Just before 2 a.m. on March 11, Central Prison guards strapped William “Bugs” Powell to a gurney and rolled him into the execution chamber. As the deadly mixture of poison was being injected into Powell’s body, the Rev. Lisa G. Fischbeck was calling people to prayer on the sidewalk in front of the prison. Many of those gathered on this chilly, damp night had been standing vigil for hours as the time of Powell’s execution drew near. Using the Episcopal Book of Common Prayer, she opened with “A Prayer for a Person Near Death.”
“Almighty God, look on this your servant, Bugs, lying in great weakness, and comfort him with the promise of life everlasting, given in the resurrection of your Son, Jesus Christ our Lord. Amen.”
Fischbeck, vicar of Chapel Hill’s Episcopal Church of the Advocate, had recently begun visiting Powell as his spiritual advisor. In her capacity as a priest, Fischbeck said she is familiar with dying and death. But this was different. Her friend, who always went by the name Bugs, was a perfectly healthy 58-year-old who was in no need of medical care.
A trial judge had ruled that Powell’s 1991 murder of Shelby convenience store clerk Mary Gladden was without “premeditation or intentionality.” Powell’s death, at the hands of the state, was very much premeditated and intentional, Fischbeck said.
Powell was high on alcohol and addicted to crack cocaine the day he beat Gladden to death in the course of a robbery. An expert had also told Gov. Mike Easley that the circumstances of Powell’s crime were not egregious enough to warrant a death sentence. Nothing the expert or defense attorneys said to Easley moved the former attorney general to spare Powell’s life.
Edward L. Wolf, a lawyer with Powell’s legal team, said attorneys had a good feeling about Powell’s chances for clemency after attending the March 9 clemency hearing with Easley. “I wouldn’t want to play poker with that guy,” Wolf said as he stood vigil in front of the prison just hours after Easley denied clemency. Powell became the state’s 35th person to be executed since 1984; the 19th under Easley.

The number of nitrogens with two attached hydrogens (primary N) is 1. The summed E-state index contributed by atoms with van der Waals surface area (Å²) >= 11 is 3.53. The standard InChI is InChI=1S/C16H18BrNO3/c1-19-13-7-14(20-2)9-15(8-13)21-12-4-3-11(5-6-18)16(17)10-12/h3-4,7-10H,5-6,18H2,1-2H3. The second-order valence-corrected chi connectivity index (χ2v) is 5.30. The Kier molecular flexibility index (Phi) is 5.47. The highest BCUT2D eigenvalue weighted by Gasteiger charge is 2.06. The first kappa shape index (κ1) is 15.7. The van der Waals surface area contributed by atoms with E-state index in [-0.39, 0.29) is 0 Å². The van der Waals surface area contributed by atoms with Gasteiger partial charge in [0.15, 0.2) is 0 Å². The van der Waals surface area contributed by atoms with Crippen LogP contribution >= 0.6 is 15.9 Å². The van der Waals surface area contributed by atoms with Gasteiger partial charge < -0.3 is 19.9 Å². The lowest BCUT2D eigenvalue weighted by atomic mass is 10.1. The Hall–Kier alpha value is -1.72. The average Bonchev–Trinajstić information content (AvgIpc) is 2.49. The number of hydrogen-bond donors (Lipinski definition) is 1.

“God the Father,” Fischbeck said.
“Have mercy on your servant,” those present replied.
“God the Son.”
“Have mercy on your servant.”
“God the Holy Spirit.”
“Have mercy on your servant.”
“At about 95, his lips stopped moving and he nodded off,” Holmes said. As Powell was dying, Chapel Hill lawyer Marilyn Ozer embraced Powell’s niece, LaVonda Camp, as both wept in the small witness room, Holmes said.
Execution witness Amelia Townsend, a reporter with The Star in Shelby, said watching Powell die “was very solemn, very surreal…. It was a little more surreal in that it was a planned death rather than a murder scene or a car accident.”
Fischbeck said she went into the relationship with Powell not knowing what to expect. She was pleasantly surprised when Powell engaged her in serious theological discussion. After failing to bring her Bible along for her initial visit, Fischbeck said she brought it with her in subsequent visits.
“Bugs’ main characteristic was his liveliness and his humor,” she said. “He had a great sense of humor, and he had a great laugh. He and I really hit it off. We talked a lot about theology, arguing fine points of scripture.”
Central Prison warden Marvin Polk pronounced Powell dead at 2:09 a.m.
In her final prayer, spoken almost exactly as Powell died, Fischbeck said: “Deliver your servant, Bugs, O Sovereign Lord Christ, from all evil, and set him free from every bond; that he may rest with all your saints in the eternal habitations; where with the Father and the Holy Spirit you live and reign, one God, for ever and ever. Amen.”
When she received her only “contact visit” with Powell last Thursday morning, Fischbeck said she realized the finality of the visit–that she might never get to see her new friend again.
“I told him on Thursday morning that I really kept hoping that there would be a stay and that I could come back next week and we could start talking about how God was going to use him in this next stage of his life.”
Following the execution, prison spokeswoman Pamela Walker entered the media area of the prison visiting center and said, “William Powell was executed by lethal injection this morning in accordance with North Carolina law.”
Walker read a brief statement released by Gladden’s family thanking “everyone involved in the case and those in the community who have stood by us.”